Irish boy names are hugely inspired by native cultures and histories. Many stepped out from mythologies and tales, while others developed from old-age surnames of major clans or families. They have stood the test of time and are a great way to honor one’s Irish roots.
Yet, if the charm of Irish boy names draws you, there’s no need to be of Irish descent to pick one for your newborn. The US alone has a long-standing affection for Irish boy names. There are so many Brians, Seans, and Ryans in this country.
The Social Security Administration (SSA) has recently also seen the resurgence of names like Liam, Aiden, Finn, or Declan. That’s enough for some quick mentions; let’s dive right into the details.
Top Classic Irish Boy Names
Classic names are always a good starting point for your baby name roster. They are well-loved, normally steeped in history, and come with inspiring associations. Whether you’re a traditional type or want to play it safe, these traditional masculine names will serve you well!
Alaois is an Irish version of “Aloysius” derived from the French name “Louis”. Meaning “famous in war”, this name choice will imbue strength and courage in your little bundle of joy. Alaois is of irregular use, so he will likely stand out.
Of Irish and Breton origin, Brian means “high”, “noble”, “strong”, or “exalted one”. The most notable bearer of this name is Brian Boru. He was the last High King of Ireland, who drove the Vikings out of the country.
Brian is no stranger in the US and other English-speaking countries thanks to its simple, lovely pronunciation. The name was the 288th most chosen in the states in 2021.
Translating to “sturdy shoe”, Brogan is flexible enough to go as a girl or boy name. The name projects strength and reliability, two amazing traits that many hope their offspring will grow up with.
Cormac is an ancient Irish name, interpreted as “son of the charioteer” or sometimes simply “charioteer”. It conjures up the images of a man skilfully controlling the chariot during the battles. In addition, Cormac means “crow” and “raven” in ancient Celtic.
The name is also rich in history. It was borne by the 3rd century High King of Ireland, Cormac Mac Airt, whose exploits are told in many Irish tales and stories.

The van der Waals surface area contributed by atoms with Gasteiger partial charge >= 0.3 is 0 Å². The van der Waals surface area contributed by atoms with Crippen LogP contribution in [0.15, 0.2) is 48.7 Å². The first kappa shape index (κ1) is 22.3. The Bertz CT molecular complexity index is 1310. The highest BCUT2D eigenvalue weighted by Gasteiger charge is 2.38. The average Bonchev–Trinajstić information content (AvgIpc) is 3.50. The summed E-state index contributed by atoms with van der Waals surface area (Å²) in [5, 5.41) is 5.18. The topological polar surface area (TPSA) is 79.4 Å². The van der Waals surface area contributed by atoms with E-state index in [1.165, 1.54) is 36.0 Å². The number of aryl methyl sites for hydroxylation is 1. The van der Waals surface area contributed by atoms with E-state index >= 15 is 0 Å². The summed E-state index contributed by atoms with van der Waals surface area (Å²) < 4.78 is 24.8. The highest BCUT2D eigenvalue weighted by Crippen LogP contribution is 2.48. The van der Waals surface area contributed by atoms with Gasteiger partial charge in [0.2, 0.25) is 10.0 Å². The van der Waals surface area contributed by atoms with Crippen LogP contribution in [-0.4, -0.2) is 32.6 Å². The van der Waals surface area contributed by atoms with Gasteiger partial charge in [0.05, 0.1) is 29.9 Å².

Hailing from either the Gaelic or Irish language, Daithi indicates “swiftness” or “nimbleness”. If you envision your little boy running around, full of joy and energy, Daithi is a lovely choice.
Although not etymologically related to the Hebrew “David”, Daithi is sometimes used as its Irish equivalent.
This old-fashioned male title was originally a place name in Ireland. It points to Deas-mhhumhan and means “south Munster”.
It was also the name of an ancient kingdom in southwestern Ireland – the Kingdom of Desmond (flourishing between 1118 and 1596). As per the SSA chart, Desmond has been in the top 500 male names since the mid-1970s.
American-born Desmond Doss was the only conscious objector to earn the Medal of Honor for his service in World War II.
This masculine name means “free from envy”. Diarmuid boasts a romantic touch if that’s one thing you’re looking for in a name. It’s tied to the famous Irish love triangle story – the legend of Diarmuid, Gráinne, and Fionn.
Don’t let its unusual appearance fool you! Eoghan can be easily pronounced as “O-əwn”, pretty much in the same way as “Owen”.
Eoghan can be interpreted as “born of the yew tree”, “youth”, or “noble born”. This name is borne by one son of Niall of the Nine Hostages – a legendary Irish king. Famous Irish namesakes include pop singer/footballer Eoghan Quigg and former rugby player Eoghan Hickey.
“Evergood”, “constant”, and “beauty” are the popular definitions of this name. Felim was shared by many medieval kings in Ireland, one of whom was also a bishop. For a challenge, you might want to consider its variant, Feidlimid – the title of three ancient kings of Munster.
This Irish diminutive of “Fiontan” represents “little fair one” or “white fire”. Irish legend has it that a man called Fintan mac Bóchra was the only survivor of the Great Flood. So, it’s suitable for a baby who has fought for his life during hard labor.
Kevin rolls off the tongue and is not confusing for writing down. Derived from the Irish “Caoimhín”, it similarly means “handsome”. The first renowned Kevin is perhaps the 7th-century Saint Kevin. In the US, Kevin enjoyed a long run in the top 100 from 1949-2016.